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We don’t have AgNO3 in the lab. I have no idea what else can be useful. I am washing a product and I want to make sure the chlorides are washed away.

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closed as too broad by Todd Minehardt, airhuff, Nilay Ghosh, M. Farooq, Tyberius Jun 19 at 16:16

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    $\begingroup$ AgNO3 is not really used to wash products. You remove the chloride ions by precipitation but you replace them with nitrate ions, and the sodium ions are still there too, so the product would still be impure. $\endgroup$ – IanC Jun 17 at 19:22
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    $\begingroup$ Well, Lead(II) nitrate is an option, it precipitates in the cold, and dissolves upon heating. But even in the cold it is far more soluble than AgCl, so this is not a very sensitive method. You can concentrate the solution beforehand. But why have you no AgNO3, and why don't you just buy some? It's not really expensive. $\endgroup$ – Karl Jun 17 at 19:43
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    $\begingroup$ Hg(I) cations would also precipitate as Hg2Cl2, their low solubility is the whole idea behind Group I of cation analysis. But then again, it wouldn't be really washing a product since you'd be only removing the chloride ions and replacing them with whatever anion you had on your added salt. Not sure what is the OP goal. If it's removing only the chloride because of some reaction interference then I think it's fine, but as product purification this doesn't sound much useful.. $\endgroup$ – IanC Jun 17 at 19:51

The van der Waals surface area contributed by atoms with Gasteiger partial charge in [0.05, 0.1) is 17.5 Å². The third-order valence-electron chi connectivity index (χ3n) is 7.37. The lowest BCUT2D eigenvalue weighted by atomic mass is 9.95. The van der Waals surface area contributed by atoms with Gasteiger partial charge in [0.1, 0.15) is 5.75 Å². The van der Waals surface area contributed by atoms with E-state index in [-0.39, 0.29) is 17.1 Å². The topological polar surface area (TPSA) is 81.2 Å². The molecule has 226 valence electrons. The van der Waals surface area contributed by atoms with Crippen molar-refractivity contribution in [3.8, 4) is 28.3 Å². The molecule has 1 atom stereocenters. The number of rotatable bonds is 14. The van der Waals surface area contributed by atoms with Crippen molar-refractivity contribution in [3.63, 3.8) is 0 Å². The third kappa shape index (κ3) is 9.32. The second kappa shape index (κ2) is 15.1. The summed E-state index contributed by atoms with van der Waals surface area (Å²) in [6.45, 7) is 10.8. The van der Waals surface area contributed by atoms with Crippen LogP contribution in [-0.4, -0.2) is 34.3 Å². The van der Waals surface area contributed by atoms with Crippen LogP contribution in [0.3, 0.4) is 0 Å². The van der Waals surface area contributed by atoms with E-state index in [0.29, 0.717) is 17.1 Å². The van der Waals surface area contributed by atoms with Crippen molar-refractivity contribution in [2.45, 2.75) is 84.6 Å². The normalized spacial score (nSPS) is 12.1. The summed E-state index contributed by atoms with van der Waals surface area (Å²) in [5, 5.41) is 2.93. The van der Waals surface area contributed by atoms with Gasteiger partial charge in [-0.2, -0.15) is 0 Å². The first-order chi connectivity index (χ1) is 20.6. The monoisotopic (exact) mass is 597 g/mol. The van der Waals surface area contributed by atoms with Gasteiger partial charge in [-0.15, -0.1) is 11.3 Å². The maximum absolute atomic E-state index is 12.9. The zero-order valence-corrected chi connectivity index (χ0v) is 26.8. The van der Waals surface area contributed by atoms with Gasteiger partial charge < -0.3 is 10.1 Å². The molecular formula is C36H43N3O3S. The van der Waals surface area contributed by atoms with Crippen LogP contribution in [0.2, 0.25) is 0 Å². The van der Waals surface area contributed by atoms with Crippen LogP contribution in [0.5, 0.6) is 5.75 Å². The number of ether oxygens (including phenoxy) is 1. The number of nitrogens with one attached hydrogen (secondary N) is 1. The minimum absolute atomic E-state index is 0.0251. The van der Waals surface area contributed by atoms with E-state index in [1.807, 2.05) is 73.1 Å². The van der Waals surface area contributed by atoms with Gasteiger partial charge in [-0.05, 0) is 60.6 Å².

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    $\begingroup$ @IanC OP wants to check if he washed his product chloride-free, by testing the water with silver nitrate. At least that's what he says, and it's a very common procedure. ;-) $\endgroup$ – Karl Jun 17 at 20:06
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    $\begingroup$ Then the OP wants to detect chlorides in truly minor amounts, and neither Hg(I) nor Pb are good for that. $\endgroup$ – Ivan Neretin Jun 17 at 20:13
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The only well known method to check for (the absence of) chloride ions is precipitation as AgCl (solubility 2 mg/l at 20°C).

Mercury(I) chloride is similarly badly soluble, but toxic (and unstable, disproportionation) and therefore bad practice.

Lead(II) chloride is already far more soluble (4 g/l) than AgCl, and practically all other simple chlorides are just very well soluble in water.

Silver nitrate is cheap, the internet sells 10 g high purity $\ce{AgNO3}$ for 25€. Just get some.

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Another option could be a ion selective electrode (ISE) selective for chlorides, but it would make sense rather for regular checks, as there would be high one time investment.

The principle is the same as for the potential reference electrode ... $$\ce{Ag | AgCl | KCl}$$ ... but this time with mono or polycrystallic $\ce{AgCl}$ exposed to the solution. It is usually integrated with a true reference electrode, forming the complete cell with the voltage dependent of $\ce{Cl-}$ activity.

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